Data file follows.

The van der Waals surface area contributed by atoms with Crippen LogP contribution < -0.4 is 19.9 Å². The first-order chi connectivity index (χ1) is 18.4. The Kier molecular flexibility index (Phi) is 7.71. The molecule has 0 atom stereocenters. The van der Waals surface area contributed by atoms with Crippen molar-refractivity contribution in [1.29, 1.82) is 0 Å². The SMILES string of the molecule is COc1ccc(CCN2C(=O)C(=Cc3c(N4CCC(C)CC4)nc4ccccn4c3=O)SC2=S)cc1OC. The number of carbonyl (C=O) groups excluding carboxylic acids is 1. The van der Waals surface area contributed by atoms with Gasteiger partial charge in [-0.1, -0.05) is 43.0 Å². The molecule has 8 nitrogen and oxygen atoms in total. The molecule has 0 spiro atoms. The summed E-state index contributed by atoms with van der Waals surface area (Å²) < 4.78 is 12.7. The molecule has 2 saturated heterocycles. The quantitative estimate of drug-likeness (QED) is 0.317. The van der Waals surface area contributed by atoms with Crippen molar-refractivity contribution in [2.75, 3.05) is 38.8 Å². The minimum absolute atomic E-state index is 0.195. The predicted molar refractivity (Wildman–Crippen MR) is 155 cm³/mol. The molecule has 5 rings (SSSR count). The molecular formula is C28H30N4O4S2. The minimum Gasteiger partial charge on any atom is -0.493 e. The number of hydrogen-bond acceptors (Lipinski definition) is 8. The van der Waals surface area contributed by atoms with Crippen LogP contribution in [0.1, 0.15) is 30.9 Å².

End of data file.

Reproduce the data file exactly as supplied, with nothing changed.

The van der Waals surface area contributed by atoms with Crippen LogP contribution < -0.4 is 19.9 Å². The first-order chi connectivity index (χ1) is 18.4. The Kier molecular flexibility index (Phi) is 7.71. The molecule has 0 atom stereocenters. The van der Waals surface area contributed by atoms with Crippen molar-refractivity contribution in [1.29, 1.82) is 0 Å². The SMILES string of the molecule is COc1ccc(CCN2C(=O)C(=Cc3c(N4CCC(C)CC4)nc4ccccn4c3=O)SC2=S)cc1OC. The number of carbonyl (C=O) groups excluding carboxylic acids is 1. The van der Waals surface area contributed by atoms with Gasteiger partial charge in [-0.1, -0.05) is 43.0 Å². The molecule has 8 nitrogen and oxygen atoms in total. The molecule has 0 spiro atoms. The summed E-state index contributed by atoms with van der Waals surface area (Å²) < 4.78 is 12.7. The molecule has 2 saturated heterocycles. The quantitative estimate of drug-likeness (QED) is 0.317. The van der Waals surface area contributed by atoms with Crippen molar-refractivity contribution in [2.75, 3.05) is 38.8 Å². The minimum absolute atomic E-state index is 0.195. The predicted molar refractivity (Wildman–Crippen MR) is 155 cm³/mol. The molecule has 5 rings (SSSR count). The molecular formula is C28H30N4O4S2. The minimum Gasteiger partial charge on any atom is -0.493 e. The number of hydrogen-bond acceptors (Lipinski definition) is 8. The van der Waals surface area contributed by atoms with Crippen LogP contribution in [0.1, 0.15) is 30.9 Å².